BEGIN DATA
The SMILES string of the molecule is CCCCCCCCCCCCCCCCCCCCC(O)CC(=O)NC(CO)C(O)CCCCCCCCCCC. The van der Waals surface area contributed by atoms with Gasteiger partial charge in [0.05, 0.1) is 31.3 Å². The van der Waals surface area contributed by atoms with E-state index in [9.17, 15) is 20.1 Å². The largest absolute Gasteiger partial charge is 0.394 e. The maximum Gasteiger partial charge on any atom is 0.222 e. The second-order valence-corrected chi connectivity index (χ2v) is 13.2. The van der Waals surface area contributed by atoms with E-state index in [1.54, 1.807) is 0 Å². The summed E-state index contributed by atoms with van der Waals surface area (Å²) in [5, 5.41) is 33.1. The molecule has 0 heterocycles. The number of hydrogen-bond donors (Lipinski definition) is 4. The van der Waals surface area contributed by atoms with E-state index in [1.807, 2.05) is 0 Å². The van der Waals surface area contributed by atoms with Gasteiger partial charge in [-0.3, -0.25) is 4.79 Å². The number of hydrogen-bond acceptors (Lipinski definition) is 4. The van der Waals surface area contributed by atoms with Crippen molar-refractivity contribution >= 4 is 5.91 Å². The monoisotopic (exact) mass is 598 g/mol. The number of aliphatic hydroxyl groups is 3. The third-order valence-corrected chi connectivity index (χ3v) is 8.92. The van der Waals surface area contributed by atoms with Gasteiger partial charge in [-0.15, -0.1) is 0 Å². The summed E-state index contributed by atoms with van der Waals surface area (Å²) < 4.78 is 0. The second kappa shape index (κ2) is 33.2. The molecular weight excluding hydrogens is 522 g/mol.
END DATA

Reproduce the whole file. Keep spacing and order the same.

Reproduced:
The SMILES string of the molecule is CCCCCCCCCCCCCCCCCCCCC(O)CC(=O)NC(CO)C(O)CCCCCCCCCCC. The van der Waals surface area contributed by atoms with Gasteiger partial charge in [0.05, 0.1) is 31.3 Å². The van der Waals surface area contributed by atoms with E-state index in [9.17, 15) is 20.1 Å². The largest absolute Gasteiger partial charge is 0.394 e. The maximum Gasteiger partial charge on any atom is 0.222 e. The second-order valence-corrected chi connectivity index (χ2v) is 13.2. The van der Waals surface area contributed by atoms with E-state index in [1.54, 1.807) is 0 Å². The summed E-state index contributed by atoms with van der Waals surface area (Å²) in [5, 5.41) is 33.1. The molecule has 0 heterocycles. The number of hydrogen-bond donors (Lipinski definition) is 4. The van der Waals surface area contributed by atoms with E-state index in [1.807, 2.05) is 0 Å². The van der Waals surface area contributed by atoms with Gasteiger partial charge in [-0.3, -0.25) is 4.79 Å². The number of hydrogen-bond acceptors (Lipinski definition) is 4. The van der Waals surface area contributed by atoms with Crippen molar-refractivity contribution >= 4 is 5.91 Å². The monoisotopic (exact) mass is 598 g/mol. The number of aliphatic hydroxyl groups is 3. The third-order valence-corrected chi connectivity index (χ3v) is 8.92. The van der Waals surface area contributed by atoms with Gasteiger partial charge in [-0.15, -0.1) is 0 Å². The summed E-state index contributed by atoms with van der Waals surface area (Å²) < 4.78 is 0. The second kappa shape index (κ2) is 33.2. The molecular weight excluding hydrogens is 522 g/mol.